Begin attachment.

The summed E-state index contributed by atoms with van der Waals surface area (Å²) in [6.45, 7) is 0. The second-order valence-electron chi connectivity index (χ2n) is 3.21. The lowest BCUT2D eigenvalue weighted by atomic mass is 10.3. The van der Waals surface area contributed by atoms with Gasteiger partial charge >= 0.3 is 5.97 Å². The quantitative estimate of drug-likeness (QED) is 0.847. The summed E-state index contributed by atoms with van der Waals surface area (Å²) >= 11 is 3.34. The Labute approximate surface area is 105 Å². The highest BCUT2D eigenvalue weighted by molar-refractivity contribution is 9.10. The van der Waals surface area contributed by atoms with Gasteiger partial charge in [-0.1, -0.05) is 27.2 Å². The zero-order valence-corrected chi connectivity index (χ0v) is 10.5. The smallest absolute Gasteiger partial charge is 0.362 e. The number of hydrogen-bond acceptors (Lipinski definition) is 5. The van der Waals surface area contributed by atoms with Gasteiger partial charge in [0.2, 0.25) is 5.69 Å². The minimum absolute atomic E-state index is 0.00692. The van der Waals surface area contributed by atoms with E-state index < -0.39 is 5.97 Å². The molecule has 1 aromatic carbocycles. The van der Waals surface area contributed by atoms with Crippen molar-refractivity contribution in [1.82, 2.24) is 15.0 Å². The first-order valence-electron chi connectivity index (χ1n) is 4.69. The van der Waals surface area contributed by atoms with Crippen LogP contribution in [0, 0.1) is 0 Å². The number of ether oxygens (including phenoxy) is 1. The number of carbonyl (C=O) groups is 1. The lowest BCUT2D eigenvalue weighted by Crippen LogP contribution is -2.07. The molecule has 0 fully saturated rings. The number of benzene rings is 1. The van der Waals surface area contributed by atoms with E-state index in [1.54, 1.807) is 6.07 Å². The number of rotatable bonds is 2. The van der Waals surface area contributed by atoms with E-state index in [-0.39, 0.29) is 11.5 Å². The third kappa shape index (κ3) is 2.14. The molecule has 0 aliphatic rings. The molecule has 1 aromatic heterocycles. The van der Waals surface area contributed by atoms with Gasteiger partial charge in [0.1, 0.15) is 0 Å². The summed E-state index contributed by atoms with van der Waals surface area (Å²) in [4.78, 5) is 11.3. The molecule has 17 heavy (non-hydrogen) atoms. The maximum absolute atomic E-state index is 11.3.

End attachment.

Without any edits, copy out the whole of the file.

The summed E-state index contributed by atoms with van der Waals surface area (Å²) in [6.45, 7) is 0. The second-order valence-electron chi connectivity index (χ2n) is 3.21. The lowest BCUT2D eigenvalue weighted by atomic mass is 10.3. The van der Waals surface area contributed by atoms with Gasteiger partial charge >= 0.3 is 5.97 Å². The quantitative estimate of drug-likeness (QED) is 0.847. The summed E-state index contributed by atoms with van der Waals surface area (Å²) >= 11 is 3.34. The Labute approximate surface area is 105 Å². The highest BCUT2D eigenvalue weighted by molar-refractivity contribution is 9.10. The van der Waals surface area contributed by atoms with Gasteiger partial charge in [-0.1, -0.05) is 27.2 Å². The zero-order valence-corrected chi connectivity index (χ0v) is 10.5. The smallest absolute Gasteiger partial charge is 0.362 e. The number of hydrogen-bond acceptors (Lipinski definition) is 5. The van der Waals surface area contributed by atoms with Gasteiger partial charge in [0.2, 0.25) is 5.69 Å². The minimum absolute atomic E-state index is 0.00692. The van der Waals surface area contributed by atoms with E-state index < -0.39 is 5.97 Å². The molecule has 1 aromatic carbocycles. The van der Waals surface area contributed by atoms with Crippen molar-refractivity contribution in [1.82, 2.24) is 15.0 Å². The first-order valence-electron chi connectivity index (χ1n) is 4.69. The van der Waals surface area contributed by atoms with Crippen LogP contribution in [0, 0.1) is 0 Å². The number of ether oxygens (including phenoxy) is 1. The number of carbonyl (C=O) groups is 1. The lowest BCUT2D eigenvalue weighted by Crippen LogP contribution is -2.07. The molecule has 0 fully saturated rings. The number of benzene rings is 1. The van der Waals surface area contributed by atoms with E-state index in [1.54, 1.807) is 6.07 Å². The number of rotatable bonds is 2. The van der Waals surface area contributed by atoms with E-state index in [-0.39, 0.29) is 11.5 Å². The third kappa shape index (κ3) is 2.14. The molecule has 0 aliphatic rings. The molecule has 1 aromatic heterocycles. The van der Waals surface area contributed by atoms with Gasteiger partial charge in [0.1, 0.15) is 0 Å². The summed E-state index contributed by atoms with van der Waals surface area (Å²) in [4.78, 5) is 11.3. The molecule has 17 heavy (non-hydrogen) atoms. The maximum absolute atomic E-state index is 11.3.